If you want to take a hike in Ireland, consider the Slieve Gullion forest park. Located in southern Co Armagh, this forest park features a spectacular mountain known as Slieve Gullion. The summit is capped by a stone cairn built during the Victorian era. It is the highest point of a ring of smaller mountains surrounding the mountain. The ring was created by a collapsed volcano, and the landscape is breathtaking.
The forest park surrounding Slieve Gullion has a large collection of giant-size sculptures and an interactive storytelling trail called the Giant’s Lair. You can also visit a “fairy village” and meet a mischievous fairy called Flynn. The trail also includes Ladybird House and Calliagh Berra.
Glenariff Forest Park Scenic Trail in Co Antrim
The Glenariff Forest Park is one of the nine Antrim Glens. The forest has more than 1,000 acres and has many hiking trails. Visitors can enjoy waterfalls, streams, and steep gorges. The park features an information kiosk, a gift shop, and a waterfall walkway that spans 2.7 miles.
The forest is located within easy reach of Waterfoot, Cargan, and Bushmills. There are several scenic walks and trails in the forest that offer amazing views. Visiting the forest is a great way to get your daily dose of fresh air and beautiful scenery.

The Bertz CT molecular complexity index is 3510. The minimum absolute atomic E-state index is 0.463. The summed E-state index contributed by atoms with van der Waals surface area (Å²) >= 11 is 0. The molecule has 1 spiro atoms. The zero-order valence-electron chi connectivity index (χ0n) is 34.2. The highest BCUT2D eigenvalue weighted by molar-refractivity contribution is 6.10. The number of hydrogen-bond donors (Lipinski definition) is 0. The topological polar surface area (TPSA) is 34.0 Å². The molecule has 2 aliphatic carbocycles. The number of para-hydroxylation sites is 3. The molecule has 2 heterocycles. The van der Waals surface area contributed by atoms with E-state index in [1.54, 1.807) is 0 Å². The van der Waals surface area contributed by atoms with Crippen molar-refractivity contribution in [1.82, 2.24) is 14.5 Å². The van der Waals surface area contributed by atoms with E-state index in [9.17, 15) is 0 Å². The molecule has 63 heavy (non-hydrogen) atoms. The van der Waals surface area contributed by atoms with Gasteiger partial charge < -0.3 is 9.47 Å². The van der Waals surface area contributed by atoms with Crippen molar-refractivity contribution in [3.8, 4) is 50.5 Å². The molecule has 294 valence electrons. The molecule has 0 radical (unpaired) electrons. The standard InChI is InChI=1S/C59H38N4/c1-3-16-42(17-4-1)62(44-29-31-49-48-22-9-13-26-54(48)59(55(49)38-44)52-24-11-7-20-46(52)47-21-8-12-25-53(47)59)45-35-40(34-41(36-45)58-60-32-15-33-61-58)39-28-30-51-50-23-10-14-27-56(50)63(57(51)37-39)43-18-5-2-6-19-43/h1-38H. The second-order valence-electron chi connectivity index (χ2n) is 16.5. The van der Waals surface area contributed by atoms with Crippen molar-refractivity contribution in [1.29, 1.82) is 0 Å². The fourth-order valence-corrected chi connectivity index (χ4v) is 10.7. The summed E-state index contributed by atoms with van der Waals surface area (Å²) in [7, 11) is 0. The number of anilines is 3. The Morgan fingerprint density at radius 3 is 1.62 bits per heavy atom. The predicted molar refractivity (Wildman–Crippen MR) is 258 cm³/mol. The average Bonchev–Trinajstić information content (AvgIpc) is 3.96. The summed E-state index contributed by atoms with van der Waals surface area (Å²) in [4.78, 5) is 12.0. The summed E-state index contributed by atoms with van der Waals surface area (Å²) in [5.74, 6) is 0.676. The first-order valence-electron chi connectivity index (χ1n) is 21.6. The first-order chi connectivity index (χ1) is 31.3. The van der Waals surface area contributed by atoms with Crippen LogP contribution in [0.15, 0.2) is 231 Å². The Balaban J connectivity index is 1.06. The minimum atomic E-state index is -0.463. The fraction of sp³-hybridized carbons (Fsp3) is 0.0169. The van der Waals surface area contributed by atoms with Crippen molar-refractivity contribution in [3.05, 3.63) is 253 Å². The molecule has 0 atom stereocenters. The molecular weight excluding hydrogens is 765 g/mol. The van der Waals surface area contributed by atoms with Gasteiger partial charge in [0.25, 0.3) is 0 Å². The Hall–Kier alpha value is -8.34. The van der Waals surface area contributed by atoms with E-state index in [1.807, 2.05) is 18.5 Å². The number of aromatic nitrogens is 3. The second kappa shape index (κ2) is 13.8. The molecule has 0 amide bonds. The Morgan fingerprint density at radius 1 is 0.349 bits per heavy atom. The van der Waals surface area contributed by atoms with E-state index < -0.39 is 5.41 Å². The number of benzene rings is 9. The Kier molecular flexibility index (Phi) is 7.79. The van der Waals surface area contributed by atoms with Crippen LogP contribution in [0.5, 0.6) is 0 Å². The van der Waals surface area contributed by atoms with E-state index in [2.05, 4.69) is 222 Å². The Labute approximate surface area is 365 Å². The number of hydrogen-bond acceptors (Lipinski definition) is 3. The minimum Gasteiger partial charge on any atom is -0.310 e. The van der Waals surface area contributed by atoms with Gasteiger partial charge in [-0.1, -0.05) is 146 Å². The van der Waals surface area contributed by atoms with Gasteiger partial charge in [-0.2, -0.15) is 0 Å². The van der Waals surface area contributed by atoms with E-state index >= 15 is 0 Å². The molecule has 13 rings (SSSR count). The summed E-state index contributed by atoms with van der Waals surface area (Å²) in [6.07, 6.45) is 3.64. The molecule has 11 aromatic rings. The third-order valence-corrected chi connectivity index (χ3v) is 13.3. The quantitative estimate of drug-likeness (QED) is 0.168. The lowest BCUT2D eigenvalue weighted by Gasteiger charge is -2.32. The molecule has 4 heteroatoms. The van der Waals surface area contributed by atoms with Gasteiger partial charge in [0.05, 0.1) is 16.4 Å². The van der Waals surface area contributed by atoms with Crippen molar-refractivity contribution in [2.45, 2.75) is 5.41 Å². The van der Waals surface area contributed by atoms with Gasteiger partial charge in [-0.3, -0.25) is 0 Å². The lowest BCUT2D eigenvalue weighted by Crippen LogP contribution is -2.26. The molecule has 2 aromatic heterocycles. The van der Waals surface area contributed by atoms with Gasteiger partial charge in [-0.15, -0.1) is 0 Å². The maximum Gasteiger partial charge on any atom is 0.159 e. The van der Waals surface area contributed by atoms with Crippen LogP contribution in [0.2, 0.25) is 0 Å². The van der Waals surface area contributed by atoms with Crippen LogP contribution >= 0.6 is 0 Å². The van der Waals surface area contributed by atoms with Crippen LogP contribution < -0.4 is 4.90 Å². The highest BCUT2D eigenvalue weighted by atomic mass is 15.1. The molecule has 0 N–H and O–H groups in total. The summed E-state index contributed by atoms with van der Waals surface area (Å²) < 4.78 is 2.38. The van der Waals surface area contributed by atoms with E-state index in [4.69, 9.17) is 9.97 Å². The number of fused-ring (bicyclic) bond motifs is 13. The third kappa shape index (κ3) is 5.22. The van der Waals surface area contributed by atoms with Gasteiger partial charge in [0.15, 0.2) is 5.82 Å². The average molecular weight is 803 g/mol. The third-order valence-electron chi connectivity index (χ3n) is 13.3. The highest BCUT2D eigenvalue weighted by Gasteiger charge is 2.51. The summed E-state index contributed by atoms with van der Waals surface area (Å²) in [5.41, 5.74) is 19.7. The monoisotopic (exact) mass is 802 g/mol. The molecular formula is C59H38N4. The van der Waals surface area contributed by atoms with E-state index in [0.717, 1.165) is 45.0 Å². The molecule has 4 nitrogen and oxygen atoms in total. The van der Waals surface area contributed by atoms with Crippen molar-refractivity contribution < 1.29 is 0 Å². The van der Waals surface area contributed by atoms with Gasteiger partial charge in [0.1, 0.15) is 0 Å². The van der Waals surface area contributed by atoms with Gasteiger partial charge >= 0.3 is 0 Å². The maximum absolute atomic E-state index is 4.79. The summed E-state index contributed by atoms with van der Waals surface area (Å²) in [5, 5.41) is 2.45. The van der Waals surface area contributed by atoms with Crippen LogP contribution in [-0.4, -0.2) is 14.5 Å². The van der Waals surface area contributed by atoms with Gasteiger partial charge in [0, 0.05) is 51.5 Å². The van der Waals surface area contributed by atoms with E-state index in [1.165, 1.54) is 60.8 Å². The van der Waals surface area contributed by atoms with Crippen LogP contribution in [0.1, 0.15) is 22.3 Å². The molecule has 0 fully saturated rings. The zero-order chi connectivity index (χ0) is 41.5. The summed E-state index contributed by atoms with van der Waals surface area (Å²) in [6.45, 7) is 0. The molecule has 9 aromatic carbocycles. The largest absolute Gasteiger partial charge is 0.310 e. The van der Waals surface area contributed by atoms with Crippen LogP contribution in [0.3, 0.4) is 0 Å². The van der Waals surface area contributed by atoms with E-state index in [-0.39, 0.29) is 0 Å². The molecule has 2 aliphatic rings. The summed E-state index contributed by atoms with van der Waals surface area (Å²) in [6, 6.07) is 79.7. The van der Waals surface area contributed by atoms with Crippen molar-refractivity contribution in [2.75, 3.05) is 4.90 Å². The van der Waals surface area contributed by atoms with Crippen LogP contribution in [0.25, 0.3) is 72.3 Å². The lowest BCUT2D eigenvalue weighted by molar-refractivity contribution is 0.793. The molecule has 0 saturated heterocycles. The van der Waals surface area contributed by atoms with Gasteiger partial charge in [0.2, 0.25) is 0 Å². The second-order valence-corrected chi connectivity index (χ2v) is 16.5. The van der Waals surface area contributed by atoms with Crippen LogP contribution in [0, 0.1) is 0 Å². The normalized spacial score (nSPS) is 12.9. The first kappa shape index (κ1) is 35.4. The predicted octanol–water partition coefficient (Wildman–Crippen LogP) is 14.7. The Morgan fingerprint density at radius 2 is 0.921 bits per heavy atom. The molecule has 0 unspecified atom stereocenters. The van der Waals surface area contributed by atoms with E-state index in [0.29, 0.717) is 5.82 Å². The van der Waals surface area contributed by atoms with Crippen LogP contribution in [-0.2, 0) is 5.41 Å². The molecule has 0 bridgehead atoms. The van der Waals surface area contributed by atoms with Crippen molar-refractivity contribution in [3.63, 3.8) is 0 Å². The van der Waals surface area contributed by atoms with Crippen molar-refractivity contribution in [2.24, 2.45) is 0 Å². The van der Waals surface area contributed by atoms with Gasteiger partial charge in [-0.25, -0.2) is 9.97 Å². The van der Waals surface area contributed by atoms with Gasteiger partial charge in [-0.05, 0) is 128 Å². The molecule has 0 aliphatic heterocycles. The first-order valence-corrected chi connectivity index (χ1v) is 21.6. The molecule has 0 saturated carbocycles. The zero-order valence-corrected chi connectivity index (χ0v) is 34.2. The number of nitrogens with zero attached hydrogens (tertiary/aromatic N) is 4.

For outdoor enthusiasts, the scenic trail passes three waterfalls and is a beautiful way to experience the natural beauty of the Glenariff Forest Park. The park is open to people on foot twenty-four hours a day. However, the car park gate closes at night.
The Causeway Coast in Co Antrim
The Causeway Coast is a popular hiking destination, and there are several trails to choose from, including the Glens of Antrim and Rathlin Island. Both have varying levels of difficulty, but are still an excellent option for a day out. If you’re in the mood for a long hike, you can also check out the Causeway Coast, which is nearly 70km long.
You’ll find that the Causeway Coastal Route is easily accessible via public transport. While some of the locations don’t have specific stops, you can hop on the Translink Rambler Service. There are also tours available from Dublin and Belfast that can help you get to the Causeway Coast.
Glendalough and the Spinc cliffs in Co Wicklow
For a stunning view of the surrounding countryside, take a walk along the Spinc ridge in Glendalough. The path begins on a steep slope by the Oulanass Waterfall and climbs to the top of the cliffs on wooden steps and a boardwalk. From there, you can continue on a path that skirts the top of the cliffs and down into the blanket bog. The trail also leads you to an abandoned Miners’ Village and a walk along the upper shore of the Lake.